Kodiak Lowers Expected Output but Raises Drilling Plans

If you're looking to participate in the two most active unconventional gas and liquids plays in the United States -- the Williston Basin and the Eagle Ford -- without a weather reporter looking over your shoulder, you may find the going a little tough.

For instance, companies working in the active Williston Basin, such as Kodiak Oil & Gas (NYSE: KOG  ) , along with Brigham Exploration (Nasdaq: BEXP  ) , Whiting Petroleum (NYSE: WLL  ) , and Oasis Petroleum (NYSE: OAS  ) , have all fired off missives indicating lower-than-anticipated production for the second quarter. The culprit boils down to Old Man Winter having been especially heavy-handed in North Dakota and Montana, where the Williston primarily resides. The record snowfall, unrelenting rains, and flooding have impeded operations, especially those involving transportation.

Conversely, those companies attempting to make hay in the Eagle Ford of South Texas can be excused for keeping their eyes affixed to the sky in search of clouds that just might presage a break that area's now-record drought, ensuring the continued availability of water for fracking operations. But that's another story.

Looking specifically at Kodiak, the company has noted that while spring has nearly run its course, "current conditions continue to make operations challenging." And although the ultimate effects remain somewhat beyond even management's ken, the company needn't be handed a tin cup: Estimates continue to have second-quarter sales volumes topping the sequentially prior first quarter by an impressive 35%.

To the extent that CEO Lynn Peterson and his team are willing to take a stab at full-year 2011 predictions, it appears that the average daily output will fall in a range of 4,500 barrels of oil equivalent per day (BOE/d) to 5,000 BOE/d, versus an earlier forecast of 5,500 BOE/d to 6,500 BOE/d. At the same time, a projected exit rate for the year near 9,000 BOE/d continues to appear reasonable, thanks in part to an unchanged capital budget of $230 million.

Further, despite Mr. Winter's antics, the company is projecting an increase in the total number of wells to be drilled during the year. From prior guidance of 38 gross and 23.4 net wells, Kodiak's anticipated activity level has been moved up to 42 gross and 26 net wells.

There's a simple way to characterize winter's effects in the Williston Basin: It happens. Far more important, as CEO Peterson noted, "When we have been able to produce our wells, the results continue to be very encouraging." However, should you have an inkling of spreading your geographic risk somewhat to other liquids plays, you might consider doing so through the likes of Continental Resources (NYSE: CLR  ) or Chesapeake Energy (NYSE: CHK  ) .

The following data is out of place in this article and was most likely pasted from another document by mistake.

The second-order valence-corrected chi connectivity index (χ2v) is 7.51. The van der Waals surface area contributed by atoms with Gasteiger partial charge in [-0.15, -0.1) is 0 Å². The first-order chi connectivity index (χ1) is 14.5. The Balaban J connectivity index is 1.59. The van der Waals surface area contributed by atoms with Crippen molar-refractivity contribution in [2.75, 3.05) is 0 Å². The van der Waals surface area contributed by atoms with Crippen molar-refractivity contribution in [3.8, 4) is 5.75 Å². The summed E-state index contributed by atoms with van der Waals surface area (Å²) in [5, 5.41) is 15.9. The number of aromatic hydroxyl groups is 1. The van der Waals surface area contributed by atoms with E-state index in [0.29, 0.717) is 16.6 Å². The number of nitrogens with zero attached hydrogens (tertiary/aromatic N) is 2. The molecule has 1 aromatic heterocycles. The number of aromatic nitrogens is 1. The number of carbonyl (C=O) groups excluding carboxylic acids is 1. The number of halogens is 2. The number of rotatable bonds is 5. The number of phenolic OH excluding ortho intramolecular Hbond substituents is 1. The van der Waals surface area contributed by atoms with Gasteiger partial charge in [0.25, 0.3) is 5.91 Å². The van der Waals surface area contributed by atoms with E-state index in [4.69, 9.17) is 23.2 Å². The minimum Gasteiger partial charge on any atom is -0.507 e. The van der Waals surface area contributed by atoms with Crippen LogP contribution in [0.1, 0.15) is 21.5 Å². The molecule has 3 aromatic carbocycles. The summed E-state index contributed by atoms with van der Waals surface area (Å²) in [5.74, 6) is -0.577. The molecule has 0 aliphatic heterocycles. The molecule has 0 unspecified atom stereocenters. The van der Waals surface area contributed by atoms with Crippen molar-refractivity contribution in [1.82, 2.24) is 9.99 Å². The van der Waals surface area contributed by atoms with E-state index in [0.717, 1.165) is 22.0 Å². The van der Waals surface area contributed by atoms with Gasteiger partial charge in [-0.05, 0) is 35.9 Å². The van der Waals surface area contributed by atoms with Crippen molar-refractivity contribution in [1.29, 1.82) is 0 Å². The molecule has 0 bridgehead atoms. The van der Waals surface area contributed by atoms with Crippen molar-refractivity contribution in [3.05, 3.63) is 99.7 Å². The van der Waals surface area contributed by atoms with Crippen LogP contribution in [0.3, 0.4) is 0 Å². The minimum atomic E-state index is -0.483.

For my money, however, Kodiak is a solid company with extremely compelling prospects. You can easily obtain help in monitoring its progress by listing it on your version of My Watchlist.    

Motley Fool newsletter services have recommended buying shares of Chesapeake Energy. Try any of our Foolish newsletter services free for 30 days.

We Fools don't all hold the same opinions, but we all believe that considering a diverse range of insights makes us better investors. Fool contributor David Lee Smith doesn't have financial interests in any of the companies named above. The Motley Fool has a disclosure policy


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  • Report this Comment On June 16, 2011, at 11:29 AM, BLH1952 wrote:

    The transportation issues are being addressed with pipelines on a slow, but sure, basis. BEXP has spent 120 million on infrastructure and I am sure that others are spending also. This will allow water and other necessary liquids to come and go, even when the trucks are parked. Pipeline companies are replacing the need to truck oil out and gas pipelines will allow the gas to be sold. In my opinion, winter's effect will be minimal in 2 years or less. In the meantime, it is full steam ahead in drilling and completions for BEXP, KOG, OAS, CLR, and the other active Bakken lease holders.

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